Excel principally contends that, notwithstanding the purported effect of a statutory trust on Oakwood’s general deposit account, Excel’s setoff rights are unaltered.  Excel argues that it is not subject to the statutory trust governed by Minn. Stat. § 514.02, subd. 1(a) (2002), because its setoff constituted a payment received by a third party in the ordinary course of business.

            Section 514.02 provides in relevant part:

Proceeds of payments received by a person contributing to an improvement to real estate . . . shall be held in trust by that person for the benefit of those persons who furnished the labor, skill, material, or machinery contributing to the improvement.  Proceeds of the payment are not subject to garnishment, execution, levy, or attachment.  Nothing contained in this subdivision shall require money to be placed in a separate account and not commingled with other money of the person receiving payment or create a fiduciary liability or tort liability on the part of any person receiving payment . . . .


Minn. Stat. § 514.02, subd. 1(a).  The purpose of this provision is to protect landowners from unscrupulous contractors, reducing the risk that landowners will face a mechanics’ lien when subcontractors are unpaid.  Hearing on H.F. No. 2563 Before the House Comm. on Civil Law (Feb. 2, 2000).  But discrete limits are placed on the scope of the statutory trust, in that “[t]he penalties and remedies provided in this section do not apply to a third party who receives a payment in the ordinary course of business.”  Minn. Stat. § 514.02, subd. 1(c) (2002).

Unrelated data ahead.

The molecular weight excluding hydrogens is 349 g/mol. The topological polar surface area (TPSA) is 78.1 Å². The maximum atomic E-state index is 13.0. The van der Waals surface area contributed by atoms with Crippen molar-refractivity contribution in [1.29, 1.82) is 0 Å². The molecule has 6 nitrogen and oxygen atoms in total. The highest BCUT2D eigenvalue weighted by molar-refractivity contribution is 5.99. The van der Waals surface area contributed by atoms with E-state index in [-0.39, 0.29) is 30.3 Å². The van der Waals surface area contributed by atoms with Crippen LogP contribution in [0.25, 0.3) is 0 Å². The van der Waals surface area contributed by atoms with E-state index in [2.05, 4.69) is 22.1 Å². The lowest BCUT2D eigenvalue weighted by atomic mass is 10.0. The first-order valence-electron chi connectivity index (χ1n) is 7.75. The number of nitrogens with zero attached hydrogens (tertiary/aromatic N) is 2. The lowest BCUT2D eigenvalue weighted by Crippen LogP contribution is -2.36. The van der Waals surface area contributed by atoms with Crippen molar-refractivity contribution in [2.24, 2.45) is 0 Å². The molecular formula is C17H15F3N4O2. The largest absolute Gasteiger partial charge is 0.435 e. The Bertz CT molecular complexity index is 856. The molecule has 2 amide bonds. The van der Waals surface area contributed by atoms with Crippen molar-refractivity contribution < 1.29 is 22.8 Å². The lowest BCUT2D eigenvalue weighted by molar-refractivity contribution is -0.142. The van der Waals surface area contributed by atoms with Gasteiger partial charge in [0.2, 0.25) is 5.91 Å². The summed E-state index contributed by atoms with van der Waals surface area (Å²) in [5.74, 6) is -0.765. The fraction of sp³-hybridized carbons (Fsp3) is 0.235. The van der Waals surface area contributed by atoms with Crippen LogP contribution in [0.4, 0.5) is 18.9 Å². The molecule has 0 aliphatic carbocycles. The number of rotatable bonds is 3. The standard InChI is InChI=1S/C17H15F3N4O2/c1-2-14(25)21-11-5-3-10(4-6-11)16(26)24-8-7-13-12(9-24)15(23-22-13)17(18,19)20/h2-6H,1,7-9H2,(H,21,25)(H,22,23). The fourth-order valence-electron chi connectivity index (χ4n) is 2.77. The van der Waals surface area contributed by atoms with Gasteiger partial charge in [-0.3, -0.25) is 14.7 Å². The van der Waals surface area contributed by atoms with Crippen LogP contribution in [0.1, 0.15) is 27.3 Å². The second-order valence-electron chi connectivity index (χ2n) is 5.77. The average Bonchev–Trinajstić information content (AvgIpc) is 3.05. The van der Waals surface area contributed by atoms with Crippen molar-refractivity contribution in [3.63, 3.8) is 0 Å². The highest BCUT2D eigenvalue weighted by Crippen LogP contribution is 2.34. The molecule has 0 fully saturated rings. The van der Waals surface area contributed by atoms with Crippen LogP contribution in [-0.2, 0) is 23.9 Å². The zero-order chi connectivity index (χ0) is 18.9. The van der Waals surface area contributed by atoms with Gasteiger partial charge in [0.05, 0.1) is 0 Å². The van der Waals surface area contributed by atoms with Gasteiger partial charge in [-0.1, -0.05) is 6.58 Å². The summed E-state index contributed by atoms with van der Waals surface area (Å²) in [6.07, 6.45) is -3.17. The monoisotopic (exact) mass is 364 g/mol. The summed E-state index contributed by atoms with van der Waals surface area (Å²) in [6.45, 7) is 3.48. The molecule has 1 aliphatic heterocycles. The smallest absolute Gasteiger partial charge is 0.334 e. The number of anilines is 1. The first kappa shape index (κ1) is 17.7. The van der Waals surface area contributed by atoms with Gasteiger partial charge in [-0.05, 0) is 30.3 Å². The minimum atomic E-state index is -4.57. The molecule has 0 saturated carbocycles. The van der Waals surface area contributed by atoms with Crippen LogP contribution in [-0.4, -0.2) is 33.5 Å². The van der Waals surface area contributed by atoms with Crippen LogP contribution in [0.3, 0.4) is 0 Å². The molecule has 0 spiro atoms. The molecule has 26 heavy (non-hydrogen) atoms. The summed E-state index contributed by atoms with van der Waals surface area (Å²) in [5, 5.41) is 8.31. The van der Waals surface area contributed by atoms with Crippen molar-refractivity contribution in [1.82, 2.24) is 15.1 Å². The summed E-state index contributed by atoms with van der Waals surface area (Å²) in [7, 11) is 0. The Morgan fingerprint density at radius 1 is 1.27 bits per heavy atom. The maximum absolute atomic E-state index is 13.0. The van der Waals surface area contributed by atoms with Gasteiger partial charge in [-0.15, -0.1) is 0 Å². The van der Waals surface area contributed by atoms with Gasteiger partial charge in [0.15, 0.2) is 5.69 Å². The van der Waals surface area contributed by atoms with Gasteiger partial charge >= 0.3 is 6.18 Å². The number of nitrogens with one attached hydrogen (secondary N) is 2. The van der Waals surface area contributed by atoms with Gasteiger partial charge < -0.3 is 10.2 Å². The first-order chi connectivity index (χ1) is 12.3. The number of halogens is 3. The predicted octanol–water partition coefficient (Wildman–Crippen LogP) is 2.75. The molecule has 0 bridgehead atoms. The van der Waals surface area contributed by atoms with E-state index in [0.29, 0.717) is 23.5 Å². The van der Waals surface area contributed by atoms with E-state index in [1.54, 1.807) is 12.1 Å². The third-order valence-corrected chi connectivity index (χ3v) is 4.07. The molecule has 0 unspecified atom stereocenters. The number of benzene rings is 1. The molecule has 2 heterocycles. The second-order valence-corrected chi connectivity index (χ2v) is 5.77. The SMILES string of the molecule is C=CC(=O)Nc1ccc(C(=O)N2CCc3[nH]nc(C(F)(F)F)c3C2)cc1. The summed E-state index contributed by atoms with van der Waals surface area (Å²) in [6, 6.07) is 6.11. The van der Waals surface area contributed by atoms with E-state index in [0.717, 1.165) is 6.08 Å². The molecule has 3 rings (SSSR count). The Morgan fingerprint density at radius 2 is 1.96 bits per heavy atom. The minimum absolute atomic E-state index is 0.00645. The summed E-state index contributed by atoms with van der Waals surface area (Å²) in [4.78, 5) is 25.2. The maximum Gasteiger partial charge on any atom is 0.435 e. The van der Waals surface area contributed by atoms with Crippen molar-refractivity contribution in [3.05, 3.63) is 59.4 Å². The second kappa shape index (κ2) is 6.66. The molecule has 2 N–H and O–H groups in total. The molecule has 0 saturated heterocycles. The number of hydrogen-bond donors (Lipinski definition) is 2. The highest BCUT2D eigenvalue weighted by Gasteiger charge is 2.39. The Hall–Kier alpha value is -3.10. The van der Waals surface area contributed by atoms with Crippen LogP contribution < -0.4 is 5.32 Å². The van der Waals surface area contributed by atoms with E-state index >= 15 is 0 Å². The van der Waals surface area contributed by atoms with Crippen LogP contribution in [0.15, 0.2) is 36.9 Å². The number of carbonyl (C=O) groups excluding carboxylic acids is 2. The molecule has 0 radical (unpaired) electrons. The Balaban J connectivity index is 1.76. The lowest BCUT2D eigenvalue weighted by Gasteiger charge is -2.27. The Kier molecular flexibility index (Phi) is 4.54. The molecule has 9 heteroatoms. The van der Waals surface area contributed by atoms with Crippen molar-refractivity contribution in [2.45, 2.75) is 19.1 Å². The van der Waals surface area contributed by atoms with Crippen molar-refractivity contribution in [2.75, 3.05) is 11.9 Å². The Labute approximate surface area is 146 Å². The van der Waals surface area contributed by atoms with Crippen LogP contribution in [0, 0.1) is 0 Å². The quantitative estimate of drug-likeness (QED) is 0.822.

We recently considered the effect of this limitation in Siemens Bldg. Techs., Inc. v. Peak Mech., Inc., 684 N.W.2d 914 (Minn. App. 2004).  Siemens involved a subcontractor, Peak Mechanical, Inc., who was not paid by the general contractor for work on a construction project.  Peak had subcontracted part if its assignment to Siemens.  After the general contractor defaulted, Peak and other subcontractors joined in an action to foreclose its mechanics’ lien against the project.  Id. at 916.  Siemens was not a party to the mechanics’ lien action.  Id.  At the time, Peak’s accounts receivables were subject to a previously granted security interest held by a bank.  Id.  Because Peak defaulted on its loan payments to the bank, Peak entered an agreement with the bank that surrendered title to Peak’s accounts receivables.  Id.  When Peak and the other subcontractors reached a settlement with the general contractor in the mechanics’ lien case, Peak received a settlement of $215,088 payable jointly to Peak and the bank.  Id.  Siemens then sued both Peak and the bank, asserting that the funds were subject to a statutory trust under Minn. Stat. § 514.02.  Id.  Characterizing the payment to the bank as a payment received by a third party in the ordinary course of business, we held that Siemens had no cause of action against the bank.  Id. at 918.